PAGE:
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Hindu hardliners step up campaign to block Indian temple to women

KERALA: Hindu hardliners blocked intersections, threatened drivers, threw stones at buses and ordered a 12-hour strike on Thursday as they stepped up their campaign to bar women from one of India’s holiest temples.

The Lord Ayyappa temple at Sabarimala in the southern state of Kerala was meant to allow women from Wednesday following an order by India’s highest court last month.

But hundreds of traditionalists, throwing stones at baton-wielding police, defied the order — surrounding and shouting at any woman attempting to make it to the hilltop site.

Angry young men also surrounded and smashed the car windows of female television reporters and threatened others, including an AFP reporter.

Overnight local Hindu groups declared a 12-hour shutdown of local businesses, telling drivers that their vehicles would be attacked if they took anyone towards the temple.

“Some men came to the parking lot early Thursday and warned taxi drivers against defying the shutdown call,” taxi driver Praveen, in the town of Pathanamthitta, told AFP.

“No one will get to the temple today because all the drivers are scared for the safety of their cars,” one hotel receptionist told AFP. Shops, businesses and schools in the area were shut.

State authorities have insisted that they will ensure access, imposing restrictions on public gatherings of more than five people that came into force from midnight, and laying on buses for devotees.

Kerala police, who have drafted in hundreds of extra officers, many with helmets and body armour over their khaki uniforms, provided escorts to some buses.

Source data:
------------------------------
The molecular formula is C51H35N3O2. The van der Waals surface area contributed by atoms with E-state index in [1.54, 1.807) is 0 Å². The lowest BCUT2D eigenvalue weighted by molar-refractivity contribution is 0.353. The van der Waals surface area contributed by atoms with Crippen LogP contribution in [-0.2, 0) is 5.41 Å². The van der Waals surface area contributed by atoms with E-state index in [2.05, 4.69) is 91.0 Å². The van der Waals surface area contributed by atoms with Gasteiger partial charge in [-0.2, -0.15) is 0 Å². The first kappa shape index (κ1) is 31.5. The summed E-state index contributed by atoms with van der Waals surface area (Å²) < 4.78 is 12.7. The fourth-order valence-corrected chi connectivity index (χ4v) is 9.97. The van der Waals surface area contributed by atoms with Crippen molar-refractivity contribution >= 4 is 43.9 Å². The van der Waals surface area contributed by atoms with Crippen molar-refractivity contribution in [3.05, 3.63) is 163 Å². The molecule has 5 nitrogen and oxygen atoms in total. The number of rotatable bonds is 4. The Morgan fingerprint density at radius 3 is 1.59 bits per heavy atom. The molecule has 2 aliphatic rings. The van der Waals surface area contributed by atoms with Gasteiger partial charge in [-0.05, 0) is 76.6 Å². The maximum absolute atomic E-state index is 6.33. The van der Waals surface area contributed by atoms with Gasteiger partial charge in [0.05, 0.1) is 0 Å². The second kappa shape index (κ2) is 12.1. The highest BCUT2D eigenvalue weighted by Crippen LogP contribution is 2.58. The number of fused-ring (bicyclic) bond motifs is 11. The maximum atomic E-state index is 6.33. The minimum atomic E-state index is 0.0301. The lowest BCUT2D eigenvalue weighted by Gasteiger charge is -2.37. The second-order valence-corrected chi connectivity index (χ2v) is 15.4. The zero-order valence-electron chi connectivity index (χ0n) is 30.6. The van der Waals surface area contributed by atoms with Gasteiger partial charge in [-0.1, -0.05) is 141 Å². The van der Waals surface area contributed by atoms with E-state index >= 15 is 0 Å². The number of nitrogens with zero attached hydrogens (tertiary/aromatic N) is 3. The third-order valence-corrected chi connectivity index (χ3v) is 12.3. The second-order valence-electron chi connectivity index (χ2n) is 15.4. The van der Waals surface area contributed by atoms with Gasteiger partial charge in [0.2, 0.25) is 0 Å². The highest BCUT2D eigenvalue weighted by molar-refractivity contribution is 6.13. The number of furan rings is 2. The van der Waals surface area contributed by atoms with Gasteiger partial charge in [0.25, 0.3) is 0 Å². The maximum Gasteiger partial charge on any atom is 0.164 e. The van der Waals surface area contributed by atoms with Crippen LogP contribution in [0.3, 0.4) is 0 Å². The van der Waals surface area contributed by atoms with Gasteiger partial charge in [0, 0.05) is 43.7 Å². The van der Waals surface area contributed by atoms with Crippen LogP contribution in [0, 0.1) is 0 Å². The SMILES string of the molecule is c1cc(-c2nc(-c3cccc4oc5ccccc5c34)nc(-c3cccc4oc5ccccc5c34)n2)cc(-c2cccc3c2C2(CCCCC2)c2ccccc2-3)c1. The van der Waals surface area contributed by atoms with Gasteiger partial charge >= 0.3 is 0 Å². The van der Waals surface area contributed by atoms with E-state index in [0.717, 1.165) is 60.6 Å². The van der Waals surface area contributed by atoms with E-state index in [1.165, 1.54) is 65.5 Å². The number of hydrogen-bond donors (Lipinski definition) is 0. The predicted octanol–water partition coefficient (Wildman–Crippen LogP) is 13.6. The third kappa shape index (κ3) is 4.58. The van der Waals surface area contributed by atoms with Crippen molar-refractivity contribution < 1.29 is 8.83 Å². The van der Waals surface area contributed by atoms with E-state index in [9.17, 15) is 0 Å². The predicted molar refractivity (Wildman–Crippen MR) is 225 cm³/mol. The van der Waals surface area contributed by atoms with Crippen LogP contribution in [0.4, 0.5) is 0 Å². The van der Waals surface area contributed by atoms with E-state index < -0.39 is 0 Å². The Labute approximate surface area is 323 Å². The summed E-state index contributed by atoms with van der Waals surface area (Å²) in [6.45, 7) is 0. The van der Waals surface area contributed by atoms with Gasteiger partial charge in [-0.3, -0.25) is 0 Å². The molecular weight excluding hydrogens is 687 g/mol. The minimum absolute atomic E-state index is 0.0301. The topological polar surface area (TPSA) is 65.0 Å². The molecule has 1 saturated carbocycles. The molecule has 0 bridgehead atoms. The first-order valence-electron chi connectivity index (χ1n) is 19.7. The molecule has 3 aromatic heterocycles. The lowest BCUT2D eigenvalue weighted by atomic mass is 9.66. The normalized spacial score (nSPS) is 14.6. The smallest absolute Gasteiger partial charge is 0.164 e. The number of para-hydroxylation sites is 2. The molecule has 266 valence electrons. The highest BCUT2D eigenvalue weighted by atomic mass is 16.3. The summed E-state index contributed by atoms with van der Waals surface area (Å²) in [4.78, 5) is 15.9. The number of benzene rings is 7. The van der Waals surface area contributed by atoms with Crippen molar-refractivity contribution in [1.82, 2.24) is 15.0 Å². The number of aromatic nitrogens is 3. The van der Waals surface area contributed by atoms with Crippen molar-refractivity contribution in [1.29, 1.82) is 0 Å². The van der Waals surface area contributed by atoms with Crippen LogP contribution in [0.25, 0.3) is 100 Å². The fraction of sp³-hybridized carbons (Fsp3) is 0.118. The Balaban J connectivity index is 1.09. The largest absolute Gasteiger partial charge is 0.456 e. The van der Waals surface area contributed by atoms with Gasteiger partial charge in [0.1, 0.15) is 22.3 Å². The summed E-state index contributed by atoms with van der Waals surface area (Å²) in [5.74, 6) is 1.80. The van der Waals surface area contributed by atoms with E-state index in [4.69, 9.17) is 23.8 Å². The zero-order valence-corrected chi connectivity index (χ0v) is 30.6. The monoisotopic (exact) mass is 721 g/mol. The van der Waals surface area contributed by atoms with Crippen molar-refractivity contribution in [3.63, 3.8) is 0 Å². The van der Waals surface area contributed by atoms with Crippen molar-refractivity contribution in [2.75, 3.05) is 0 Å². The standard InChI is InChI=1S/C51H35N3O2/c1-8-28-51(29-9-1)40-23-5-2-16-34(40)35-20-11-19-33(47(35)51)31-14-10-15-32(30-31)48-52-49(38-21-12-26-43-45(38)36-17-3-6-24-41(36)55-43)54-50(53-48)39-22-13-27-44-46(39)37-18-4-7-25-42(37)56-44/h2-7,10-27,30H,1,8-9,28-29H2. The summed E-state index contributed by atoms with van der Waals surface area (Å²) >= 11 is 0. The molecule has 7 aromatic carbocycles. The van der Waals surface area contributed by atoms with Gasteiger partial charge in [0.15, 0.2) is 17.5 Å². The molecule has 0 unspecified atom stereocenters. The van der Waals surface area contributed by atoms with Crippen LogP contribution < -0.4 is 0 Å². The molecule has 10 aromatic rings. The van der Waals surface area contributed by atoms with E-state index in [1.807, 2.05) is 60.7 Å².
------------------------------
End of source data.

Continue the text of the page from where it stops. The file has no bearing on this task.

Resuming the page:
Police also patrolled through the night and reinforced their presence at Nilackal, the base camp below the temple. Press reports said around 40 people were arrested.

But groups of between 50 and 100 young men gathered at intersections on Thursday, checking vehicles.

The situation at the actual temple was calm, meanwhile, with the first pilgrims arriving. But none of them were women older than 10 or younger than 50, an AFP photographer said.

Women are permitted to enter most Hindu temples but female devotees are still barred from some.

The entry of women at Sabarimala was long taboo, with a ban formalised by the Kerala High Court in 1991.

But last month India’s Supreme Court overturned the ruling.

The Supreme Court ruling enraged traditionalists, including supporters of Prime Minister Narendra Modi’s nationalist Bharatiya Janata Party (BJP).

Biju S. Pillai, a local man in his 30s, was one of those opposed to the court ruling, telling AFP that he returned from working in Dubai to “protect the sanctity of the temple”.

“No one should be able to change the way this temple has functioned for centuries,” he said. “If any change is made they will have to kill us and go over our bodies.”

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